First things first, stop calling him Roddy, Dallas Mavericks coach Rick Carlisle says.
"Rodrigue," Carlisle said. "Roddy was the flashes-of-brilliance-but-never-any-consistency player last year. Rodrigue is the new guy."
OK, then. So what will separate Roddy B., from Rodrigue Beaubois, who finally made his season debut on Wednesday and followed up 13 points and six assists with nine points and two assists on Thursday? Carlisle said start with maturity, as in learning that the NBA is not a place for wussies. Bumps and bruises are part of the deal, in practice and in games.
Carlisle said Rodrigue has "matured" to understand the toll his 6-foot (barely), 170-pound (iffy) body will take during the daily rigors of NBA life.
"When he first got to the team he’d hit the floor once or twice in practice and it looked like you’d have to come in with a forklift and pick him up and put him on a stretcher," Carlisle said. "He’s toughened up a lot. That first year he’d get carried off the floor two or three times and then he’d be back in five minutes later. And that kind of stuff, veteran players get on you about it. You start to realize that if I’m going to be a player in this league I can’t have the opponent seeing me go down in a heap all the time.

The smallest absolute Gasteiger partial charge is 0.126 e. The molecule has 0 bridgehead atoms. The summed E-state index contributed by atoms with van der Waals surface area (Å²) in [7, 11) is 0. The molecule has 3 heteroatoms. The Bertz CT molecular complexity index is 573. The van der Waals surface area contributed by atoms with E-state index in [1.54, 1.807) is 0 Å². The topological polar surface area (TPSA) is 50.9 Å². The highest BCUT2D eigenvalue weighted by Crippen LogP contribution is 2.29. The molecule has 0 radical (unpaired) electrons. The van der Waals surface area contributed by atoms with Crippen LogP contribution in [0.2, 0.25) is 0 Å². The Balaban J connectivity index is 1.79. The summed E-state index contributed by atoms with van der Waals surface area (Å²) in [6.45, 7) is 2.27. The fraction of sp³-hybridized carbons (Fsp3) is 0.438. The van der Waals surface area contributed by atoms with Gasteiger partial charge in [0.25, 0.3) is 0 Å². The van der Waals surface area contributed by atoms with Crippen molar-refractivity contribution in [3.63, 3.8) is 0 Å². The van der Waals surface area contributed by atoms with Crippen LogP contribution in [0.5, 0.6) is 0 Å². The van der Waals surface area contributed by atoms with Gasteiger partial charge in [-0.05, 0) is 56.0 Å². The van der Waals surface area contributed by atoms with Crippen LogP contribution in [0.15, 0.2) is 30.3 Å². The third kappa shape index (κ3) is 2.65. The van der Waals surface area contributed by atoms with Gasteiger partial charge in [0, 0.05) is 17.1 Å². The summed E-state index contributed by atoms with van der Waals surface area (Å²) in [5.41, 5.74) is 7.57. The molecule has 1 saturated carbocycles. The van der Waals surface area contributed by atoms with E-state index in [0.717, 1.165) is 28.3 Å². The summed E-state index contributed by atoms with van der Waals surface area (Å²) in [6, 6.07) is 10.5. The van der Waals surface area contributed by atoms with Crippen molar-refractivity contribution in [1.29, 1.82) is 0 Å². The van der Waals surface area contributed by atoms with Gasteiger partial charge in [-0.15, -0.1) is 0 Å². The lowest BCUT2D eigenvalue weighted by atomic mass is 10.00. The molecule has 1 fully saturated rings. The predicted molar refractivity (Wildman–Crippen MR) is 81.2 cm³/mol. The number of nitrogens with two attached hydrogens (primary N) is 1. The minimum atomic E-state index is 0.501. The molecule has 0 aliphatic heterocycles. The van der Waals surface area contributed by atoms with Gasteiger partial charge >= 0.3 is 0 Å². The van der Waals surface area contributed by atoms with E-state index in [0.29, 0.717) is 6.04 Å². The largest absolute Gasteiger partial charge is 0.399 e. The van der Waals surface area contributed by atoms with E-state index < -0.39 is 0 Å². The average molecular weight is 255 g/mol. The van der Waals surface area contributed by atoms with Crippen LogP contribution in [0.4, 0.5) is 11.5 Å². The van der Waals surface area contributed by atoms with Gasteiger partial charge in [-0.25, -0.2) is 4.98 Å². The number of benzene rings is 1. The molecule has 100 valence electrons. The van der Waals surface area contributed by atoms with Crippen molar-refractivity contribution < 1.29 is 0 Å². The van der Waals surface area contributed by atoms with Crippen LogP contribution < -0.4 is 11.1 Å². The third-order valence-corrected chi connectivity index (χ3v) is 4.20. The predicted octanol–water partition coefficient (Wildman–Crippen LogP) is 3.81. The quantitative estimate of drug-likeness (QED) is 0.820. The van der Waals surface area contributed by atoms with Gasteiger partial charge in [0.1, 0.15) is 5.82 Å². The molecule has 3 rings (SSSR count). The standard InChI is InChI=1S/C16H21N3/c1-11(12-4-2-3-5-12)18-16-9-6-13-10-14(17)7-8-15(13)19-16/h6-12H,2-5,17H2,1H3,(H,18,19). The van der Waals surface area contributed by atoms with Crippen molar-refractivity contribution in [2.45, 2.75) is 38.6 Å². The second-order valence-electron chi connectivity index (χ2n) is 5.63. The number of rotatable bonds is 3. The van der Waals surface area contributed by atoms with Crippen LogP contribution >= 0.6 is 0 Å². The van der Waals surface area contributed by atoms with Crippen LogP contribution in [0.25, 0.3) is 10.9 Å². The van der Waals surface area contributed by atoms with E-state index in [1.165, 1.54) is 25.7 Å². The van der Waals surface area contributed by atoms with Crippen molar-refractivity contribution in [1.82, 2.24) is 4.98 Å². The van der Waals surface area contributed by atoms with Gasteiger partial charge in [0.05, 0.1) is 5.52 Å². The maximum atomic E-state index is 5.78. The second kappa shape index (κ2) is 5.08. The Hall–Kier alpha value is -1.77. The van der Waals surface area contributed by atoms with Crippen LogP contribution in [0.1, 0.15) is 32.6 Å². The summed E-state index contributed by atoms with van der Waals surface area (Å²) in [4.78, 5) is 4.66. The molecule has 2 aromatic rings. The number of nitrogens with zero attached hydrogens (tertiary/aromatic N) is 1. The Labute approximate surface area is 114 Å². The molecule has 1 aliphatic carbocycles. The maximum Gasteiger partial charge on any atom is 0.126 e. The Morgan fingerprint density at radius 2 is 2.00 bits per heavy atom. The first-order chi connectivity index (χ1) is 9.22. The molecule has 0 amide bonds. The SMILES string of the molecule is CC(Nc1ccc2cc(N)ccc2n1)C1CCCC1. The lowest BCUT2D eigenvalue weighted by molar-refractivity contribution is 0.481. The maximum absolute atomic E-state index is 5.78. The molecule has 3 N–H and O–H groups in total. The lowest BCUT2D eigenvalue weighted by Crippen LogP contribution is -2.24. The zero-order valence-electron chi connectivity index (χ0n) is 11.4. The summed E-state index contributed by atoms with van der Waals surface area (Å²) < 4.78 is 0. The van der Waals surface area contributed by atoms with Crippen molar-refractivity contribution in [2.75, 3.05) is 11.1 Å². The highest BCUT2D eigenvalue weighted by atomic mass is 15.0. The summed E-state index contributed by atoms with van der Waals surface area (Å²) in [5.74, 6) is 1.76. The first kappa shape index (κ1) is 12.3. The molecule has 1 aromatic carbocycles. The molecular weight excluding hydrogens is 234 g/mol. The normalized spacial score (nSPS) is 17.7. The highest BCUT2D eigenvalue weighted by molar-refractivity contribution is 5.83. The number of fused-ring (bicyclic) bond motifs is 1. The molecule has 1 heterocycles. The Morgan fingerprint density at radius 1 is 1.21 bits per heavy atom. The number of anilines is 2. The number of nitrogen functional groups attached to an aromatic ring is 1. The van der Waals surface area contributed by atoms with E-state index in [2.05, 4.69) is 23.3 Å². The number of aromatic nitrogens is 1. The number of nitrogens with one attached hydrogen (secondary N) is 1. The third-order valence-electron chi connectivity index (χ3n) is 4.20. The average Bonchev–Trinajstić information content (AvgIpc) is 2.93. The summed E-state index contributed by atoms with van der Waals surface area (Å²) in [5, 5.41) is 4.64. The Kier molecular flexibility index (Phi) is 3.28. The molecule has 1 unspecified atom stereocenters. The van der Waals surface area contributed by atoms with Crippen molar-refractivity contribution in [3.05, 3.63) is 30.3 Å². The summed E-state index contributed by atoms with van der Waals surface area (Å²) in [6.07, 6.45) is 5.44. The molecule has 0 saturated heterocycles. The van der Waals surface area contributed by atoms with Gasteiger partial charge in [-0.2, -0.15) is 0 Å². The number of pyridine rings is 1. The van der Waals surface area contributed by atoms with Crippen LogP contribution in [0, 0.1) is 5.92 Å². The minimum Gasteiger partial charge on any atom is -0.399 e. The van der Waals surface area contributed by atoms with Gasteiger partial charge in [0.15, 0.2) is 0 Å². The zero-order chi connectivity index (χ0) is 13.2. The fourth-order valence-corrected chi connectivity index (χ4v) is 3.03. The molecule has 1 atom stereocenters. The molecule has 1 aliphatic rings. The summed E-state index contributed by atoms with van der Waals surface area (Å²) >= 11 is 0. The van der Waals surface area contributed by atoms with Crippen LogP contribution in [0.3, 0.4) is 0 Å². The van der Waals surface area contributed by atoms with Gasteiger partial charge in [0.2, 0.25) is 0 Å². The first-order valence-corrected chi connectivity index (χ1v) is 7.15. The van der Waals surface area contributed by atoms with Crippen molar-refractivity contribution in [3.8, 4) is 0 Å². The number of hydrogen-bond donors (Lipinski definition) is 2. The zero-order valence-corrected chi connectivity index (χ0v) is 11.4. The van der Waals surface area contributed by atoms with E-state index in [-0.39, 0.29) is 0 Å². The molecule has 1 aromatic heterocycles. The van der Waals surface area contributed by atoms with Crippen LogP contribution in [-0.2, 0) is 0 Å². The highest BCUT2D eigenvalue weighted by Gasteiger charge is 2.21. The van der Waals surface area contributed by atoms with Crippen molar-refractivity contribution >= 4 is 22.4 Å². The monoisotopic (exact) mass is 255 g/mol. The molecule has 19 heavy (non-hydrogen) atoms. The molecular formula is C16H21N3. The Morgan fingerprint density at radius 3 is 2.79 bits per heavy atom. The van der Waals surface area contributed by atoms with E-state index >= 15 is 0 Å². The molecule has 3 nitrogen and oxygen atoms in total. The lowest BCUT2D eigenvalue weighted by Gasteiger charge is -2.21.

"And so he’s come light years. Again, he’s only been playing organized basketball for six or seven years, since he was 17. He’s in the early stages of learning the game still, you have to remember that too."
Rodrigue will celebrate his 23rd birthday on Thursday, just about a month before Jason Kidd turns 38.
Through two games, Rodrigue has overall provided a nice boost. He was better Wednesday than Thursday, but the kid hadn't played an NBA game since last April 29.
So as Rodrigue continues to get his legs back and continues to learn the league, the expectations will be there, and not just from the fans, but from the coach who has spent so much time lately trying to temper those very expectations.
"He got a lot of experience last year. He played over 700 minutes, which is a lot of minutes for a rookie," Carlisle said. "He started  games, which is significant, and he got some playoff experience, which is a different animal and he had some success there. And that gets you hungrier for more. I really think he’s not just a guy with natural ability. I think he really wants to be a special player and he’s learned about what it takes in terms of work to get there."